As I was heading to the starting line at about 10 of 8, I realized I had forgotten my sunglasses. Cursing, I ran back into the gym to see if I could grab them from my drop bag, but it had already been taken to the truck. Crap. Oh well, I'm pretty good at rolling with the punches. The race course went southwest, and the sun rises in the east, so I should be ok, right?

After a few words, the national anthem, and the blast of a very loud cannon, we were off and running. I crossed the mat after about 30 seconds and had a pretty clear path from the start (always a nice thing). I had planned with Jennie to run my first mile (aggressive downhill) at 7:40, my second two miles (which were flatter) at 7:50-8:00 pace, then miles 3-6 (more aggressive downhill) at 7:40 pace, and then after that to settle into my 8 minute pace for the remainder of the race (as the elevation profile leveled off more or less after the first 7 miles). After the race committee scaring the bejeezus out of me the day before coupled with the fact that I STILL did not feel great when I started running, I decided to split the difference and not try for those 7:40s.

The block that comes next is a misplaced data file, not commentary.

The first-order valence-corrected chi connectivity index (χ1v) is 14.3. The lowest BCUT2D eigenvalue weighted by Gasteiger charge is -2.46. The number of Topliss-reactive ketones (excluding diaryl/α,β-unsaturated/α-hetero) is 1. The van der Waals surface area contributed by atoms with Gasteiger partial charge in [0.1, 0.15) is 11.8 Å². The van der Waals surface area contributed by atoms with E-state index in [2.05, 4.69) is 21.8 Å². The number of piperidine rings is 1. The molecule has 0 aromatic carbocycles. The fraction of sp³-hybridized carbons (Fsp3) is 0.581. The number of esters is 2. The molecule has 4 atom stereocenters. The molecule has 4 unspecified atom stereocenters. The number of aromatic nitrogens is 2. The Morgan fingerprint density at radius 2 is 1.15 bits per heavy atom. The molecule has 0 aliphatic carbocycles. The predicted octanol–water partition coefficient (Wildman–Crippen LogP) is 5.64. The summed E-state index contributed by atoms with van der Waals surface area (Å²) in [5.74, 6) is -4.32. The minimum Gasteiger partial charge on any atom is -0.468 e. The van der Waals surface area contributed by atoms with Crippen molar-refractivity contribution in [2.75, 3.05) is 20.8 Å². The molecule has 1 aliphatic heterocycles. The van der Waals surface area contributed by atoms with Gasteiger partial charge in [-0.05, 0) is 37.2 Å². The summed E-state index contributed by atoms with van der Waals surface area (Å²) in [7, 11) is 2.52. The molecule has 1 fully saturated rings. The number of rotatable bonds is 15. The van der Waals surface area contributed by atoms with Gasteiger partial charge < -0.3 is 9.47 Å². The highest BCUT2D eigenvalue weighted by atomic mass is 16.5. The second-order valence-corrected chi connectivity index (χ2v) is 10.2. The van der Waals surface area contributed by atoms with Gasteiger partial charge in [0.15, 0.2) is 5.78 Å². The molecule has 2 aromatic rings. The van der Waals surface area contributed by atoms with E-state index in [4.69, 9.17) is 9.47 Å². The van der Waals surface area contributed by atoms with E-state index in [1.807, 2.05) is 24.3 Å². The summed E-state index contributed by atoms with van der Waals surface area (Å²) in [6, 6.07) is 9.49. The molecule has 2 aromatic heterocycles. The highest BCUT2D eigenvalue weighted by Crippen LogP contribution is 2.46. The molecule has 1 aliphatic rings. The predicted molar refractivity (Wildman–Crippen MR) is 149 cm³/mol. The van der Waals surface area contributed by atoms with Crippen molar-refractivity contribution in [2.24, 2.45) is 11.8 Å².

this was at the very beginning
you can actually see me on the right in my hot pink!
I was not feeling great for the first 6 miles and was wondering how long I was going to be able to focus on my pace while feeling so "foggy." The downhill miles made it feel easier to hit pace but I knew that once it flattened out, it was going to be more challenging than I had anticipated. I saw John at mile 6 where I threw my gloves at him and asked him if he could hand me his sunglasses at the next spectator stop (because the sun ended up being REALLY bright and I was squinting a lot).

This was at mile 6 - the first time I saw John